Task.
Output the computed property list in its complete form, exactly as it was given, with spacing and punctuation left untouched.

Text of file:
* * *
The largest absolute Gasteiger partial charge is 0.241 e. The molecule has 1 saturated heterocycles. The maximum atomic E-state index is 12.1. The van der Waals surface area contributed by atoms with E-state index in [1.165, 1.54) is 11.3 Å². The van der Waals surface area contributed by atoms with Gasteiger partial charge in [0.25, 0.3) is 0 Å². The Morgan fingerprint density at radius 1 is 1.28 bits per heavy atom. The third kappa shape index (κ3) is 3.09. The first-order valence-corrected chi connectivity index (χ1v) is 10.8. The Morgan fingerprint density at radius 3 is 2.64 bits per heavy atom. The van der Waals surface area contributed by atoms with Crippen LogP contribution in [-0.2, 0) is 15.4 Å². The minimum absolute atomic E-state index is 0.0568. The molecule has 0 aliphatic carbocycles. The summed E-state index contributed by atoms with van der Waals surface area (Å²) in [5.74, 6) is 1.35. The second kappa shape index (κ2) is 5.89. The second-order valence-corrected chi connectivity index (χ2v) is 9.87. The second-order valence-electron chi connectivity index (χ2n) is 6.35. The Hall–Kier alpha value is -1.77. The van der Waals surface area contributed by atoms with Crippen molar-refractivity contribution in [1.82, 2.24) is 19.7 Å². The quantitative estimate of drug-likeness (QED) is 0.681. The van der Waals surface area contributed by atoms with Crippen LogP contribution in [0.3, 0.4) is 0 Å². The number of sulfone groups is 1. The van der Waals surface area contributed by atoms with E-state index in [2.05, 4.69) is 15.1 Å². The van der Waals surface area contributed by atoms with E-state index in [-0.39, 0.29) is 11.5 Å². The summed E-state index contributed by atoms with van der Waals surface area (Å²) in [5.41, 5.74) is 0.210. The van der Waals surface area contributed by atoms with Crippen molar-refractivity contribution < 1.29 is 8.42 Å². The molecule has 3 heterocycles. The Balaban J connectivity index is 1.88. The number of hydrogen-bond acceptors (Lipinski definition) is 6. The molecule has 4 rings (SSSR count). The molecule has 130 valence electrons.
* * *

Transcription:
The largest absolute Gasteiger partial charge is 0.241 e. The molecule has 1 saturated heterocycles. The maximum atomic E-state index is 12.1. The van der Waals surface area contributed by atoms with E-state index in [1.165, 1.54) is 11.3 Å². The van der Waals surface area contributed by atoms with Gasteiger partial charge in [0.25, 0.3) is 0 Å². The Morgan fingerprint density at radius 1 is 1.28 bits per heavy atom. The third kappa shape index (κ3) is 3.09. The first-order valence-corrected chi connectivity index (χ1v) is 10.8. The Morgan fingerprint density at radius 3 is 2.64 bits per heavy atom. The van der Waals surface area contributed by atoms with Crippen LogP contribution in [-0.2, 0) is 15.4 Å². The minimum absolute atomic E-state index is 0.0568. The molecule has 0 aliphatic carbocycles. The summed E-state index contributed by atoms with van der Waals surface area (Å²) in [5.74, 6) is 1.35. The second kappa shape index (κ2) is 5.89. The second-order valence-corrected chi connectivity index (χ2v) is 9.87. The second-order valence-electron chi connectivity index (χ2n) is 6.35. The Hall–Kier alpha value is -1.77. The van der Waals surface area contributed by atoms with Crippen molar-refractivity contribution in [1.82, 2.24) is 19.7 Å². The quantitative estimate of drug-likeness (QED) is 0.681. The van der Waals surface area contributed by atoms with Crippen LogP contribution in [0.3, 0.4) is 0 Å². The number of sulfone groups is 1. The van der Waals surface area contributed by atoms with E-state index in [2.05, 4.69) is 15.1 Å². The van der Waals surface area contributed by atoms with E-state index in [-0.39, 0.29) is 11.5 Å². The summed E-state index contributed by atoms with van der Waals surface area (Å²) in [5.41, 5.74) is 0.210. The van der Waals surface area contributed by atoms with Crippen molar-refractivity contribution < 1.29 is 8.42 Å². The molecule has 3 heterocycles. The Balaban J connectivity index is 1.88. The number of hydrogen-bond acceptors (Lipinski definition) is 6. The molecule has 4 rings (SSSR count). The molecule has 130 valence electrons.